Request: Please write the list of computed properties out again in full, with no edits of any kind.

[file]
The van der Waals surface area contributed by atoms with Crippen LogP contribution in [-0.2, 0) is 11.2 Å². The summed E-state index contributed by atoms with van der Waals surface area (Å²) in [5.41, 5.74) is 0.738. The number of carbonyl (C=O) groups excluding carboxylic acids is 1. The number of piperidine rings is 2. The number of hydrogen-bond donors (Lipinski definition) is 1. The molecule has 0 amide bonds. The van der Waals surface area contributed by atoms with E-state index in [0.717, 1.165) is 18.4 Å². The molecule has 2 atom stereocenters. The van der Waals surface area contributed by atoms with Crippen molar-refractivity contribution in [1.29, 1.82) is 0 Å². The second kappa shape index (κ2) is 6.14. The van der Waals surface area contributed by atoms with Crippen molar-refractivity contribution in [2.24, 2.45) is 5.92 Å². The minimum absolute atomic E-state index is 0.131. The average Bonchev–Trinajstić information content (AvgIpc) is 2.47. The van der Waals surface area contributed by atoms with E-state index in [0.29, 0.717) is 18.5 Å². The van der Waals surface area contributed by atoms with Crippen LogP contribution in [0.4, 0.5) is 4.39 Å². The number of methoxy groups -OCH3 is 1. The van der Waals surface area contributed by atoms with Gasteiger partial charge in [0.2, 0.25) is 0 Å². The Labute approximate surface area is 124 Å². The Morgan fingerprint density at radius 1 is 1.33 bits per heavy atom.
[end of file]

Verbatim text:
The van der Waals surface area contributed by atoms with Crippen LogP contribution in [-0.2, 0) is 11.2 Å². The summed E-state index contributed by atoms with van der Waals surface area (Å²) in [5.41, 5.74) is 0.738. The number of carbonyl (C=O) groups excluding carboxylic acids is 1. The number of piperidine rings is 2. The number of hydrogen-bond donors (Lipinski definition) is 1. The molecule has 0 amide bonds. The van der Waals surface area contributed by atoms with E-state index in [0.717, 1.165) is 18.4 Å². The molecule has 2 atom stereocenters. The van der Waals surface area contributed by atoms with Crippen molar-refractivity contribution in [1.29, 1.82) is 0 Å². The second kappa shape index (κ2) is 6.14. The van der Waals surface area contributed by atoms with Crippen molar-refractivity contribution in [2.24, 2.45) is 5.92 Å². The minimum absolute atomic E-state index is 0.131. The average Bonchev–Trinajstić information content (AvgIpc) is 2.47. The van der Waals surface area contributed by atoms with E-state index in [0.29, 0.717) is 18.5 Å². The van der Waals surface area contributed by atoms with Crippen LogP contribution in [0.4, 0.5) is 4.39 Å². The number of methoxy groups -OCH3 is 1. The van der Waals surface area contributed by atoms with Gasteiger partial charge in [0.2, 0.25) is 0 Å². The Labute approximate surface area is 124 Å². The Morgan fingerprint density at radius 1 is 1.33 bits per heavy atom.